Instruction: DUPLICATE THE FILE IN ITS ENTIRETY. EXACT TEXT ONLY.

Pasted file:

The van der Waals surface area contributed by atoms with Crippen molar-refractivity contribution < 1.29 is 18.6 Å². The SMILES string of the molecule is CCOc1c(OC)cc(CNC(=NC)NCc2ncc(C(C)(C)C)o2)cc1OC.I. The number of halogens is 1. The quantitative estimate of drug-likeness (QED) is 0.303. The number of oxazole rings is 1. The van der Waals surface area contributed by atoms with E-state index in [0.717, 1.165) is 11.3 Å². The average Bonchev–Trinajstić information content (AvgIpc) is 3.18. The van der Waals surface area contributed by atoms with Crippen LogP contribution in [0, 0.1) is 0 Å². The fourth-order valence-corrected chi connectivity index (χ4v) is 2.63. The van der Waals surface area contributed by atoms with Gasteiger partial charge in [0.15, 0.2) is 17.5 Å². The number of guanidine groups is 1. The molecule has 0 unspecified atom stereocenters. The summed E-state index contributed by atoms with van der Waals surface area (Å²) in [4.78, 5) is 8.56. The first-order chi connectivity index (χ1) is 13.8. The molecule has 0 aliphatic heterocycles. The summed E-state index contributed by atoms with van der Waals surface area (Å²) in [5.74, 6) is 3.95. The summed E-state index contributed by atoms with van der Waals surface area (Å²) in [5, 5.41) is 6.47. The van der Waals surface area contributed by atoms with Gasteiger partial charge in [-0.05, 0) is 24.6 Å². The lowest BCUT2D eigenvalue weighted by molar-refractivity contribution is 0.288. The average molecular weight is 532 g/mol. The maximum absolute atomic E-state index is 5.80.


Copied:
The van der Waals surface area contributed by atoms with Crippen molar-refractivity contribution < 1.29 is 18.6 Å². The SMILES string of the molecule is CCOc1c(OC)cc(CNC(=NC)NCc2ncc(C(C)(C)C)o2)cc1OC.I. The number of halogens is 1. The quantitative estimate of drug-likeness (QED) is 0.303. The number of oxazole rings is 1. The van der Waals surface area contributed by atoms with E-state index in [0.717, 1.165) is 11.3 Å². The average Bonchev–Trinajstić information content (AvgIpc) is 3.18. The van der Waals surface area contributed by atoms with Crippen LogP contribution in [0, 0.1) is 0 Å². The fourth-order valence-corrected chi connectivity index (χ4v) is 2.63. The van der Waals surface area contributed by atoms with Gasteiger partial charge in [0.15, 0.2) is 17.5 Å². The number of guanidine groups is 1. The molecule has 0 unspecified atom stereocenters. The summed E-state index contributed by atoms with van der Waals surface area (Å²) in [4.78, 5) is 8.56. The first-order chi connectivity index (χ1) is 13.8. The molecule has 0 aliphatic heterocycles. The summed E-state index contributed by atoms with van der Waals surface area (Å²) in [5.74, 6) is 3.95. The summed E-state index contributed by atoms with van der Waals surface area (Å²) in [5, 5.41) is 6.47. The van der Waals surface area contributed by atoms with Gasteiger partial charge in [-0.05, 0) is 24.6 Å². The lowest BCUT2D eigenvalue weighted by molar-refractivity contribution is 0.288. The average molecular weight is 532 g/mol. The maximum absolute atomic E-state index is 5.80.